More than $100 billion of public private partnership investments in the Middle East and North Africa region will be required in the next five years to supplement shrinking government funding for infrastructure, according to a study published by accounting firm Ernst & Young.
“At first look, you would think that infrastructure financing is readily available in the Middle East because of petrodollars. But once you take a closer look, you realize that infrastructure spending as a percentage of GDP is going down,” said Mike Lucki, global head of infrastructure at Ernst & Young.
Public spending in the Gulf Cooperation Council member states, Saudi Arabia, the United Arab Emirates, Qatar, Kuwait, Oman and Bahrain, declined from about 34 percent of GDP in 2002 to about 29 percent, or $206.3 billion, in 2007. This is despite rising oil revenues: the six GCC-member states earned $381 billion from oil exports in 2007 and another $26 billion from natural gas in 2007, the report found.
Lucki said the GCC states are reinvesting most of their increasing oil and gas revenues back into the sector. The countries intend to export more higher-margin processed petroleum products as opposed to lower-margin crude. As a result, non-oil and gas infrastructure projects are getting sidestepped by government funding sources.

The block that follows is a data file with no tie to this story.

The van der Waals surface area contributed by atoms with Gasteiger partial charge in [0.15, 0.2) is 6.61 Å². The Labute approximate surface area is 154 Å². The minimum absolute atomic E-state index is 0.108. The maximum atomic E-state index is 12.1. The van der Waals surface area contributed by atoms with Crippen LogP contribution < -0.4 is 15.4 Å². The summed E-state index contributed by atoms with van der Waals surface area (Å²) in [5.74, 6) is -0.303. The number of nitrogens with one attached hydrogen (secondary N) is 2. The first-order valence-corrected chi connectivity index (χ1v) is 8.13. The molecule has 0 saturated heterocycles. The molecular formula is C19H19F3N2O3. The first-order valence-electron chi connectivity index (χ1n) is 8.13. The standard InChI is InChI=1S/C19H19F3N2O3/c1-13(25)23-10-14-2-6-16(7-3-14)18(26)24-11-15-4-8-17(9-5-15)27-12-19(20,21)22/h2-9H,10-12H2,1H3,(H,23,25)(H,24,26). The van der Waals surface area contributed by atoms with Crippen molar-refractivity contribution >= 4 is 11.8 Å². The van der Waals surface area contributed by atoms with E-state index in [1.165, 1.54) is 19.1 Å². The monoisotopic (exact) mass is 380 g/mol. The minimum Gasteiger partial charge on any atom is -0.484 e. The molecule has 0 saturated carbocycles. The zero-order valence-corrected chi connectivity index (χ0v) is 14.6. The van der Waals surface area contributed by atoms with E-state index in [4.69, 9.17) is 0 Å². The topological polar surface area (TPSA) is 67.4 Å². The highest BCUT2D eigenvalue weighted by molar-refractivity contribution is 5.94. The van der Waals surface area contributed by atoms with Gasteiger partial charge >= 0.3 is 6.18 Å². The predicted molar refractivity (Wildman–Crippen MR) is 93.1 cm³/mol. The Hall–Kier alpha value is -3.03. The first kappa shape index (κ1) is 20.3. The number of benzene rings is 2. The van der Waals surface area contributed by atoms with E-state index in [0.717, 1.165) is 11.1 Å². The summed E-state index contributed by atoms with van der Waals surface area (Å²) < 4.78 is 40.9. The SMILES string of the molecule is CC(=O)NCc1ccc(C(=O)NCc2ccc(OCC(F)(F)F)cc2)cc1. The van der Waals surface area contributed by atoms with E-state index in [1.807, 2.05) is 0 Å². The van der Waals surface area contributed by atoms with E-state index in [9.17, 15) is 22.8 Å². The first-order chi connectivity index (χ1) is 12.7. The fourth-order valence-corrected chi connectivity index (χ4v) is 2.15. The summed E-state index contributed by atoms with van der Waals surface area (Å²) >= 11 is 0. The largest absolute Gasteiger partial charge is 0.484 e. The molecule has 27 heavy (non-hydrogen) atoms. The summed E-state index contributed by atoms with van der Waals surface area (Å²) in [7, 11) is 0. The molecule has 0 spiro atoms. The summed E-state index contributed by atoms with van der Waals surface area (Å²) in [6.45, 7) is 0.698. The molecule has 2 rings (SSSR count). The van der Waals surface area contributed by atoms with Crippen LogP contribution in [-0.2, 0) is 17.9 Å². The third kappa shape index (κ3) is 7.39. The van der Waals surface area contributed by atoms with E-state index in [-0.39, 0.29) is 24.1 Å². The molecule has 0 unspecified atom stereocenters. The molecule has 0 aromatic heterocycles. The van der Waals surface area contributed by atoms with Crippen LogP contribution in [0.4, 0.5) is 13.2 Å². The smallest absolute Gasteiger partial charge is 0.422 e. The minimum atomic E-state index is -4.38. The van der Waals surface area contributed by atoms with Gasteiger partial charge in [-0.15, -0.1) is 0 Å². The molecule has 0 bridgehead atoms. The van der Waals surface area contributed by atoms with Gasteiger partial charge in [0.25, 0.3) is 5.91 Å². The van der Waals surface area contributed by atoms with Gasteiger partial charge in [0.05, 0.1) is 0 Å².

To some extent, the private sector has been stepping in to fill the gap. Ernst & Young estimates that nearly $40 billion in Shariah-compliant financing will flow to GCC states in 2007. Of that, $9 billion, or 22 percent, was spent on infrastructure.
But with nearly $1.3 trillion worth of current and active civil engineering projects in the GCC region, Ernst & Young points to a “huge need for infrastructure capital” in the future, much of it in water infrastructure. For example, despite the Middle East boasting two-thirds of the world’s desalinisation plants, the World Bank has predicted that the amount of water available per person in the region will halve by 2050 due to population growth and climate change.
Lucki estimates that, with PPP legislation still largely in development mode across the Middle East, half of that $1.3 trillion could go through PPPs, creating a potentially sizeable opportunity for private capital going forward.
Global Investment House, a Kuwait-based investment manager, recently estimated the GCC infrastructure project pipeline much higher than Ernst & Young, at $2 trillion dollars.